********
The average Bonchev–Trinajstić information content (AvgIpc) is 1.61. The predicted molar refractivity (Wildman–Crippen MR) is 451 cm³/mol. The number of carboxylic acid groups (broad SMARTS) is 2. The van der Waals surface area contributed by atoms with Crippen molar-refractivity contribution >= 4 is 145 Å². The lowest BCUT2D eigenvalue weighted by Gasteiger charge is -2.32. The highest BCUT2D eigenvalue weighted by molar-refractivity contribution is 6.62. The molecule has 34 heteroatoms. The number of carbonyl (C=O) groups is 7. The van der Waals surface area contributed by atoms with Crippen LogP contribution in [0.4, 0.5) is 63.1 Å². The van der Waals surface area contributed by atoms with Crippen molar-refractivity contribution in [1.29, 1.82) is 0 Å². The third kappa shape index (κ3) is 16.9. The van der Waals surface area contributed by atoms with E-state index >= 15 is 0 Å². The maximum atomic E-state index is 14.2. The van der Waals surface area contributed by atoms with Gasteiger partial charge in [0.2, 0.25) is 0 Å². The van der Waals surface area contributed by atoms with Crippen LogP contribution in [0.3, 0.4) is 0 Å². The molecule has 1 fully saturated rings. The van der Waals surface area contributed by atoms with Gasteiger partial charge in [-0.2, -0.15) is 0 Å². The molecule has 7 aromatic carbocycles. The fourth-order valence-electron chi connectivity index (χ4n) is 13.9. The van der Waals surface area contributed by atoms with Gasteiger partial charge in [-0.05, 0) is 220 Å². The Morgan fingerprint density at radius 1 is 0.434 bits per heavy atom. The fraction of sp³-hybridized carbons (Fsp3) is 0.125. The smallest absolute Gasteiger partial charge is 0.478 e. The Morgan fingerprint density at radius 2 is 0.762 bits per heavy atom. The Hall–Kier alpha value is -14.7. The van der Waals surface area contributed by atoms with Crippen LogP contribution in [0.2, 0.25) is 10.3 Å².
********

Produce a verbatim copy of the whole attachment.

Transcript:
The average Bonchev–Trinajstić information content (AvgIpc) is 1.61. The predicted molar refractivity (Wildman–Crippen MR) is 451 cm³/mol. The number of carboxylic acid groups (broad SMARTS) is 2. The van der Waals surface area contributed by atoms with Crippen molar-refractivity contribution >= 4 is 145 Å². The lowest BCUT2D eigenvalue weighted by Gasteiger charge is -2.32. The highest BCUT2D eigenvalue weighted by molar-refractivity contribution is 6.62. The molecule has 34 heteroatoms. The number of carbonyl (C=O) groups is 7. The van der Waals surface area contributed by atoms with Crippen LogP contribution in [0.4, 0.5) is 63.1 Å². The van der Waals surface area contributed by atoms with Crippen molar-refractivity contribution in [1.29, 1.82) is 0 Å². The third kappa shape index (κ3) is 16.9. The van der Waals surface area contributed by atoms with E-state index >= 15 is 0 Å². The maximum atomic E-state index is 14.2. The van der Waals surface area contributed by atoms with Gasteiger partial charge in [0.2, 0.25) is 0 Å². The van der Waals surface area contributed by atoms with Crippen LogP contribution in [0.3, 0.4) is 0 Å². The molecule has 1 fully saturated rings. The van der Waals surface area contributed by atoms with Gasteiger partial charge in [-0.2, -0.15) is 0 Å². The molecule has 7 aromatic carbocycles. The fourth-order valence-electron chi connectivity index (χ4n) is 13.9. The van der Waals surface area contributed by atoms with Gasteiger partial charge in [-0.05, 0) is 220 Å². The Morgan fingerprint density at radius 1 is 0.434 bits per heavy atom. The fraction of sp³-hybridized carbons (Fsp3) is 0.125. The smallest absolute Gasteiger partial charge is 0.478 e. The Morgan fingerprint density at radius 2 is 0.762 bits per heavy atom. The Hall–Kier alpha value is -14.7. The van der Waals surface area contributed by atoms with Crippen LogP contribution in [0.2, 0.25) is 10.3 Å².